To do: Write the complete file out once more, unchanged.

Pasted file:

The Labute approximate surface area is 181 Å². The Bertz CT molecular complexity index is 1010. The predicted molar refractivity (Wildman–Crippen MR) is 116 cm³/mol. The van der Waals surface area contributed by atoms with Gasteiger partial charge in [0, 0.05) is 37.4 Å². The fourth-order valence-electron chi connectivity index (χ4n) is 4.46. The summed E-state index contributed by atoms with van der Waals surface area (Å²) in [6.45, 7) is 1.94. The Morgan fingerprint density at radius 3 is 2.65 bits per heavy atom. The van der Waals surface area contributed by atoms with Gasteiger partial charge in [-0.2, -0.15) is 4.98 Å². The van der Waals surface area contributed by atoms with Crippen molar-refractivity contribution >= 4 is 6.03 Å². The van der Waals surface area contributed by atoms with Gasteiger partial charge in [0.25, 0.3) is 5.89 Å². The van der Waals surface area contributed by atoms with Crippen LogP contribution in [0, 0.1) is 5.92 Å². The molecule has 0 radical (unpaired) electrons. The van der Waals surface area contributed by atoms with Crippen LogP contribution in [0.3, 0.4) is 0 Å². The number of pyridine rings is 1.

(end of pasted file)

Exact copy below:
The Labute approximate surface area is 181 Å². The Bertz CT molecular complexity index is 1010. The predicted molar refractivity (Wildman–Crippen MR) is 116 cm³/mol. The van der Waals surface area contributed by atoms with Gasteiger partial charge in [0, 0.05) is 37.4 Å². The fourth-order valence-electron chi connectivity index (χ4n) is 4.46. The summed E-state index contributed by atoms with van der Waals surface area (Å²) in [6.45, 7) is 1.94. The Morgan fingerprint density at radius 3 is 2.65 bits per heavy atom. The van der Waals surface area contributed by atoms with Gasteiger partial charge in [-0.2, -0.15) is 4.98 Å². The van der Waals surface area contributed by atoms with Crippen molar-refractivity contribution >= 4 is 6.03 Å². The van der Waals surface area contributed by atoms with Gasteiger partial charge in [0.25, 0.3) is 5.89 Å². The van der Waals surface area contributed by atoms with Crippen LogP contribution in [0, 0.1) is 5.92 Å². The molecule has 0 radical (unpaired) electrons. The van der Waals surface area contributed by atoms with Crippen LogP contribution in [0.3, 0.4) is 0 Å². The number of pyridine rings is 1.